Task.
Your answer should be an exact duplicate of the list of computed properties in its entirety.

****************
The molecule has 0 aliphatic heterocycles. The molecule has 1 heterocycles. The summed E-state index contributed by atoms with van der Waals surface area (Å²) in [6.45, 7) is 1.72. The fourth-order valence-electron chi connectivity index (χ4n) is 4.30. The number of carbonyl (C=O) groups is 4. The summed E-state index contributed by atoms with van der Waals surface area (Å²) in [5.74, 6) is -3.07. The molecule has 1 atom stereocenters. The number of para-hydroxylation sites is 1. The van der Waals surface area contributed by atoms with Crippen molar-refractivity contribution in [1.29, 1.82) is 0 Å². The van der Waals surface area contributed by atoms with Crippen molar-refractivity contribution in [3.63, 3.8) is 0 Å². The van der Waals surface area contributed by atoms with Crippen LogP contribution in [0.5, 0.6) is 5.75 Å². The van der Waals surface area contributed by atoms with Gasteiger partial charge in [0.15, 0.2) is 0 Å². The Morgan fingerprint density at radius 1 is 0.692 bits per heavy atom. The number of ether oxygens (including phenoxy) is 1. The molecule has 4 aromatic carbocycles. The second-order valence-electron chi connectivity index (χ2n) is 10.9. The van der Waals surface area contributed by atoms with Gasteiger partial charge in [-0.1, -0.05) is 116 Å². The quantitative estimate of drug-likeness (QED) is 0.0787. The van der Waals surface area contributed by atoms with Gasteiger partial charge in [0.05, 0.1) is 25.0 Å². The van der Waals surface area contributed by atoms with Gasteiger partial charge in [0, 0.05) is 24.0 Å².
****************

The molecule has 0 aliphatic heterocycles. The molecule has 1 heterocycles. The summed E-state index contributed by atoms with van der Waals surface area (Å²) in [6.45, 7) is 1.72. The fourth-order valence-electron chi connectivity index (χ4n) is 4.30. The number of carbonyl (C=O) groups is 4. The summed E-state index contributed by atoms with van der Waals surface area (Å²) in [5.74, 6) is -3.07. The molecule has 1 atom stereocenters. The number of para-hydroxylation sites is 1. The van der Waals surface area contributed by atoms with Crippen molar-refractivity contribution in [1.29, 1.82) is 0 Å². The van der Waals surface area contributed by atoms with Crippen molar-refractivity contribution in [3.63, 3.8) is 0 Å². The van der Waals surface area contributed by atoms with Crippen LogP contribution in [0.5, 0.6) is 5.75 Å². The van der Waals surface area contributed by atoms with Gasteiger partial charge in [0.15, 0.2) is 0 Å². The Morgan fingerprint density at radius 1 is 0.692 bits per heavy atom. The number of ether oxygens (including phenoxy) is 1. The molecule has 4 aromatic carbocycles. The second-order valence-electron chi connectivity index (χ2n) is 10.9. The van der Waals surface area contributed by atoms with Gasteiger partial charge in [-0.1, -0.05) is 116 Å². The quantitative estimate of drug-likeness (QED) is 0.0787. The van der Waals surface area contributed by atoms with Gasteiger partial charge in [0.05, 0.1) is 25.0 Å². The van der Waals surface area contributed by atoms with Gasteiger partial charge in [0, 0.05) is 24.0 Å².